I am trying to obtain some exact analytical results without resorting to numerical approximations, and I ended up with a pretty huge expression that Mathematica is really struggling with. It has no variables, no crazy things like 17th degree polynomials etc. but Mathematica still can't FullSimplify it.

I uploaded it on pastebin so you can just Import it and see. You can check numerically that it's just a real expression, it gives -0.075865.

I have tried a few methods that worked for me before — expanding it in different ways or trying FullSimplify with a very short TimeConstraint to obtain even a slightly simplified form. However, nothing works and Mathematica keeps running out of memory or the kernel simply quits while evaluating the expression (Mathematica 10.3, OS X).

Are there any tricks or methods to obtain a simplified expression for complicated analytical results like that? What else can I try?

  • $\begingroup$ Do you have any steps before, where you might simplify? $\endgroup$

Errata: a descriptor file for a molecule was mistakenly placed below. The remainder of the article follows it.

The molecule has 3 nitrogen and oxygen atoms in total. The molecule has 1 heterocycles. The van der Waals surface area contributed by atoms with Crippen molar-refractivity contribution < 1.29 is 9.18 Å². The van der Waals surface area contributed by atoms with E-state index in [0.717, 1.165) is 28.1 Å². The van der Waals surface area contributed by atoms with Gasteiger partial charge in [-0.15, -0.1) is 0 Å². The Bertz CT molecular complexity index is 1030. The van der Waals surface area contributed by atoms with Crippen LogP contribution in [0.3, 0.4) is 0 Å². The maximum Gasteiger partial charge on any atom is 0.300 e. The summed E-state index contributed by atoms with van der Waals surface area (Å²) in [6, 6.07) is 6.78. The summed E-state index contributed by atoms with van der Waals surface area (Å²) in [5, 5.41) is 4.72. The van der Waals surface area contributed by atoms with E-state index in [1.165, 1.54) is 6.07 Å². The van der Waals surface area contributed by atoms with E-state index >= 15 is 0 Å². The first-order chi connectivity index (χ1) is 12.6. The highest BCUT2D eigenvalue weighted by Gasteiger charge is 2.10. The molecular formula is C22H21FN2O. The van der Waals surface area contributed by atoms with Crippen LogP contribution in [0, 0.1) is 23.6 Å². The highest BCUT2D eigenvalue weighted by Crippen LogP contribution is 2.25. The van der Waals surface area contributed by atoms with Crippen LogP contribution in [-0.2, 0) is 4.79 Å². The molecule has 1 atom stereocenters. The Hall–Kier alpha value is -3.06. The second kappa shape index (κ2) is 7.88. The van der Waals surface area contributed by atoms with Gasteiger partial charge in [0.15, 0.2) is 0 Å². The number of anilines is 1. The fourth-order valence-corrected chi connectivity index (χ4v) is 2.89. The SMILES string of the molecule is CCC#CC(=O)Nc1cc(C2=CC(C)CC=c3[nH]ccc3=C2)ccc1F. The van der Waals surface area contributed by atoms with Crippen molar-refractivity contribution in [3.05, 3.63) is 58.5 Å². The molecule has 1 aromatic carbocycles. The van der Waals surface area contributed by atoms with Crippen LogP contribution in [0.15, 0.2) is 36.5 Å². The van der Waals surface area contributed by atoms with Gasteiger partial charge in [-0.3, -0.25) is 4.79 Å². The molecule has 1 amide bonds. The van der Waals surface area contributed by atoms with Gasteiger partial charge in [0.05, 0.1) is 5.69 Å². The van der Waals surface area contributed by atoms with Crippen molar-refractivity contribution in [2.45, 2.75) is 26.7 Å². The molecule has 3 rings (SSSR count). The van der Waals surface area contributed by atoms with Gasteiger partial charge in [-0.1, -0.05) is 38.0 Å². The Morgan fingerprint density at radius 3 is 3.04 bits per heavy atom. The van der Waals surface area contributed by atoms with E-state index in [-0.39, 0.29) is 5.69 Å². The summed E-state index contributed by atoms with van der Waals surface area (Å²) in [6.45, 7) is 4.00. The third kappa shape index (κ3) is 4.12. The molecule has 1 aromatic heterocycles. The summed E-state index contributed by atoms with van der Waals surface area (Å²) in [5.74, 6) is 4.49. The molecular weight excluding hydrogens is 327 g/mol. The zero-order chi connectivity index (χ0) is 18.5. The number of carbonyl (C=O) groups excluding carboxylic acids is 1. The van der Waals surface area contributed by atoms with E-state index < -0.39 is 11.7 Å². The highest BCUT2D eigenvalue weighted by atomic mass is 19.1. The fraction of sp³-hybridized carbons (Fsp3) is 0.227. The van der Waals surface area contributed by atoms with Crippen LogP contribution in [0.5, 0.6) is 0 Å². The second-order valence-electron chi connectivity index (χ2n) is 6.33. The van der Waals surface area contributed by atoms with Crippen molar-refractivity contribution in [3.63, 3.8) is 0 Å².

– kiara
    Commented Mar 23, 2016 at 15:29
  • $\begingroup$ @Fabian Not really. The expression comes from the normalized eigenvectors of a (fully simplified) matrix. It applies a very simple function (2nd degree polynomial) to their coefficients, and simplifying the eigenvectors themselves is basically equivalent to simplifying this. I also get no results there. $\endgroup$
    – Mmmm
    Commented Mar 23, 2016 at 15:37
  • $\begingroup$ I don't think FullSimplify can handle it because the way it operates. $\endgroup$
    – Al Guy
    Commented Mar 23, 2016 at 18:25
  • $\begingroup$ What do you mean by "simplify"? The final numerical value is the "simplification" of that enormous term. Why isn't N[ ] sufficient? In your terminology, what would be the "simplification" of $3 + 5$? $\endgroup$ Commented Mar 23, 2016 at 18:52
  • $\begingroup$ You probably have to to it by hand. So pick terms and simplify them individually, step by step. $\endgroup$
    – kiara
    Commented Mar 24, 2016 at 10:15

1 Answer 1


You can use

RootApproximant[N[val, 10000], 20]

(14700 - 12000 Sqrt[2])/29929


newval=(14700 - 12000 Sqrt[2])/29929;

To test it:

N[newval, 100000] - N[val, 100000]


but strangely:

N[newval - val]


  • $\begingroup$ the last result is not strange. It is doing a machine precision evaluation of that whole mess, so unlikely to be exact zero even if your newval is the exact correct expression. $\endgroup$
    – george2079
    Commented Mar 24, 2016 at 17:38
  • 1
    $\begingroup$ maybe want to look at this: mathematica.stackexchange.com/q/18381/2079 $\endgroup$
    – george2079
    Commented Mar 24, 2016 at 17:46

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